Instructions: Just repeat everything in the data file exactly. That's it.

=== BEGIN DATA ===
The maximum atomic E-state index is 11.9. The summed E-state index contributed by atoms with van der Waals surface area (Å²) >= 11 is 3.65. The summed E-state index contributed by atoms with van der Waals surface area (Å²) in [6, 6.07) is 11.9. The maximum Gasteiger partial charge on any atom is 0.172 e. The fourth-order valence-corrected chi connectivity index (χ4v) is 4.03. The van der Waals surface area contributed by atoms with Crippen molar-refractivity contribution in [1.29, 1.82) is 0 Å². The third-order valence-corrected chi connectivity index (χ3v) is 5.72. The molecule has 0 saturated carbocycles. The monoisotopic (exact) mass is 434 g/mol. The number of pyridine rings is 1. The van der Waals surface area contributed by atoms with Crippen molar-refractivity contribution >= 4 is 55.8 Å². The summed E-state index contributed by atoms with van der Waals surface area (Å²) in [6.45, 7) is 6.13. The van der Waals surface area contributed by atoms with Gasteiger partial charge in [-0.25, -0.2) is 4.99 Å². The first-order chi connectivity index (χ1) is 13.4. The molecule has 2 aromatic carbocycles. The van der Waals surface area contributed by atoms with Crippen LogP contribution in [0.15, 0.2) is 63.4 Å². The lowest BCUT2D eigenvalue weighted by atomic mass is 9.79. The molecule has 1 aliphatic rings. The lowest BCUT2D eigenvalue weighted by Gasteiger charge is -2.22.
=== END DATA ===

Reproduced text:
The maximum atomic E-state index is 11.9. The summed E-state index contributed by atoms with van der Waals surface area (Å²) >= 11 is 3.65. The summed E-state index contributed by atoms with van der Waals surface area (Å²) in [6, 6.07) is 11.9. The maximum Gasteiger partial charge on any atom is 0.172 e. The fourth-order valence-corrected chi connectivity index (χ4v) is 4.03. The van der Waals surface area contributed by atoms with Crippen molar-refractivity contribution in [1.29, 1.82) is 0 Å². The third-order valence-corrected chi connectivity index (χ3v) is 5.72. The molecule has 0 saturated carbocycles. The monoisotopic (exact) mass is 434 g/mol. The number of pyridine rings is 1. The van der Waals surface area contributed by atoms with Crippen molar-refractivity contribution >= 4 is 55.8 Å². The summed E-state index contributed by atoms with van der Waals surface area (Å²) in [6.45, 7) is 6.13. The van der Waals surface area contributed by atoms with Gasteiger partial charge in [-0.25, -0.2) is 4.99 Å². The first-order chi connectivity index (χ1) is 13.4. The molecule has 2 aromatic carbocycles. The van der Waals surface area contributed by atoms with Crippen LogP contribution in [0.15, 0.2) is 63.4 Å². The lowest BCUT2D eigenvalue weighted by atomic mass is 9.79. The molecule has 1 aliphatic rings. The lowest BCUT2D eigenvalue weighted by Gasteiger charge is -2.22.